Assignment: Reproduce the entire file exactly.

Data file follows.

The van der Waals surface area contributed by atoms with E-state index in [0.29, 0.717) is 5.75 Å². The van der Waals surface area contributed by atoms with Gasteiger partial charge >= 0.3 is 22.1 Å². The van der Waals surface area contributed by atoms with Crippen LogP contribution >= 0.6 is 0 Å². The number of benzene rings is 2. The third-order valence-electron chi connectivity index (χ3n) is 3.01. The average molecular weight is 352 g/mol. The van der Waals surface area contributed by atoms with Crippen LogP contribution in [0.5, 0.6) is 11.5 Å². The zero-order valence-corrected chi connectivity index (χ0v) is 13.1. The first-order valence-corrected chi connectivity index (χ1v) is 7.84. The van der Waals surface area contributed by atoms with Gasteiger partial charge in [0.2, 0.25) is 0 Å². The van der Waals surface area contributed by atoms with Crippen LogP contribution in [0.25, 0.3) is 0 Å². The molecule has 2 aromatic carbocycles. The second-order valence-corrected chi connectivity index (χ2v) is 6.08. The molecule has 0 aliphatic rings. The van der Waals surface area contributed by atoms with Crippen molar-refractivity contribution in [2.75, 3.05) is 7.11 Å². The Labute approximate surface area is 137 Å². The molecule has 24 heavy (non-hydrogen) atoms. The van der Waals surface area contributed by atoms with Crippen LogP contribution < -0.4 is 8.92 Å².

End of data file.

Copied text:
The van der Waals surface area contributed by atoms with E-state index in [0.29, 0.717) is 5.75 Å². The van der Waals surface area contributed by atoms with Gasteiger partial charge >= 0.3 is 22.1 Å². The van der Waals surface area contributed by atoms with Crippen LogP contribution >= 0.6 is 0 Å². The number of benzene rings is 2. The third-order valence-electron chi connectivity index (χ3n) is 3.01. The average molecular weight is 352 g/mol. The van der Waals surface area contributed by atoms with Crippen LogP contribution in [0.5, 0.6) is 11.5 Å². The zero-order valence-corrected chi connectivity index (χ0v) is 13.1. The first-order valence-corrected chi connectivity index (χ1v) is 7.84. The van der Waals surface area contributed by atoms with Gasteiger partial charge in [0.2, 0.25) is 0 Å². The van der Waals surface area contributed by atoms with Crippen LogP contribution in [0.25, 0.3) is 0 Å². The molecule has 2 aromatic carbocycles. The second-order valence-corrected chi connectivity index (χ2v) is 6.08. The molecule has 0 aliphatic rings. The van der Waals surface area contributed by atoms with Crippen molar-refractivity contribution in [2.75, 3.05) is 7.11 Å². The Labute approximate surface area is 137 Å². The molecule has 24 heavy (non-hydrogen) atoms. The van der Waals surface area contributed by atoms with Crippen LogP contribution < -0.4 is 8.92 Å².